Q. What about all the improvements we made to the yard? All the trees you planted that are just starting to mature and provide privacy we wanted.
A. Sunk costs.
Q. I couldn’t live without my garden!
A. Hmm, garden at our mom’s yards?
Q. We have so much stuff and I hate moving!
A. Agreed – we have too much stuff. But we’ve been cleaning out the house on Craigslist and look – we just sold the pool table yesterday. That’s huge! Lets sell more stuff! And yeh, I hate moving too.
In the end we decided to stay put… at least for now. The beauty of consistently saving over 50% of your net income is that you start seeing options open up long before you reach the actual Financial Independence. Our almost paid off house IS an investment despite what most financial advisers tell you. We just need to be open to selling and converting equity into income producing investments. No, we are not ready to do it just yet but the option is now on the table. Maybe it won’t be the condo but a slightly bigger 3 bedroom beach cottage that we downsize into. Maybe we’ll just stay in our paid off McMansion after our second child is born relishing in all the luxury and space. Who knows?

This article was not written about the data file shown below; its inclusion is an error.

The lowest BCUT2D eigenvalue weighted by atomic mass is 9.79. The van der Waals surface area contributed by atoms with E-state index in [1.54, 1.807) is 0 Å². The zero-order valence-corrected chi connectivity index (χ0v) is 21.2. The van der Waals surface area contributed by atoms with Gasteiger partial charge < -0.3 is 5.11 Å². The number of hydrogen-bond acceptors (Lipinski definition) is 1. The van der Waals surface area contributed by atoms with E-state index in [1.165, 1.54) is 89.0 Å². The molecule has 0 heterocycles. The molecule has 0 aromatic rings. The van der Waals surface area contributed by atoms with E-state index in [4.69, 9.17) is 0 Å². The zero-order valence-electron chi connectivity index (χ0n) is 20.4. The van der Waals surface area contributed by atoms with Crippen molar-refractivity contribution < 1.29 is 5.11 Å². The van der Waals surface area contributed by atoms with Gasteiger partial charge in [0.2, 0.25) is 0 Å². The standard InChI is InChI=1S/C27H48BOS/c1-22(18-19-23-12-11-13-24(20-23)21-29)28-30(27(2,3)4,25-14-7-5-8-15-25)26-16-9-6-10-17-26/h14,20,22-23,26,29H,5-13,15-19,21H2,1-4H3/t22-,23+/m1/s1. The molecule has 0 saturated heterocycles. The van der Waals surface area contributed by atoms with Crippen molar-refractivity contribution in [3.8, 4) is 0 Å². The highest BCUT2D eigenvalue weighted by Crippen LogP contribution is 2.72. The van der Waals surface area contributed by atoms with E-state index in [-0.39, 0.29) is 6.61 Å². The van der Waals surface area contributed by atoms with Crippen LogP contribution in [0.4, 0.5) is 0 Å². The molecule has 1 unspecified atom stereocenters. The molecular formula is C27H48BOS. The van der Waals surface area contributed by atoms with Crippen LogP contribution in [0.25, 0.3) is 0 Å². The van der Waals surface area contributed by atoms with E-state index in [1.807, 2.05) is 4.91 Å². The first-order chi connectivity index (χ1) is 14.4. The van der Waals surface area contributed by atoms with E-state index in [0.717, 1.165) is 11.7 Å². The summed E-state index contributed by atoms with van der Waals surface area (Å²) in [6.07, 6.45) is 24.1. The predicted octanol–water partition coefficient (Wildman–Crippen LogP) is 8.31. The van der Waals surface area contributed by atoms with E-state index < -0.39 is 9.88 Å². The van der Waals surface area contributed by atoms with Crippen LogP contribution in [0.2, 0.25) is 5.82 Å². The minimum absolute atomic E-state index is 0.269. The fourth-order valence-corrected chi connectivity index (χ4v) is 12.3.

I know one thing – I love realizing that as time goes by our choices of how to live our life are expanding. Doing The Daily Grind while knowing that it’s optional casts our current life in a totally different light. That’s freedom and that’s something to look forward to.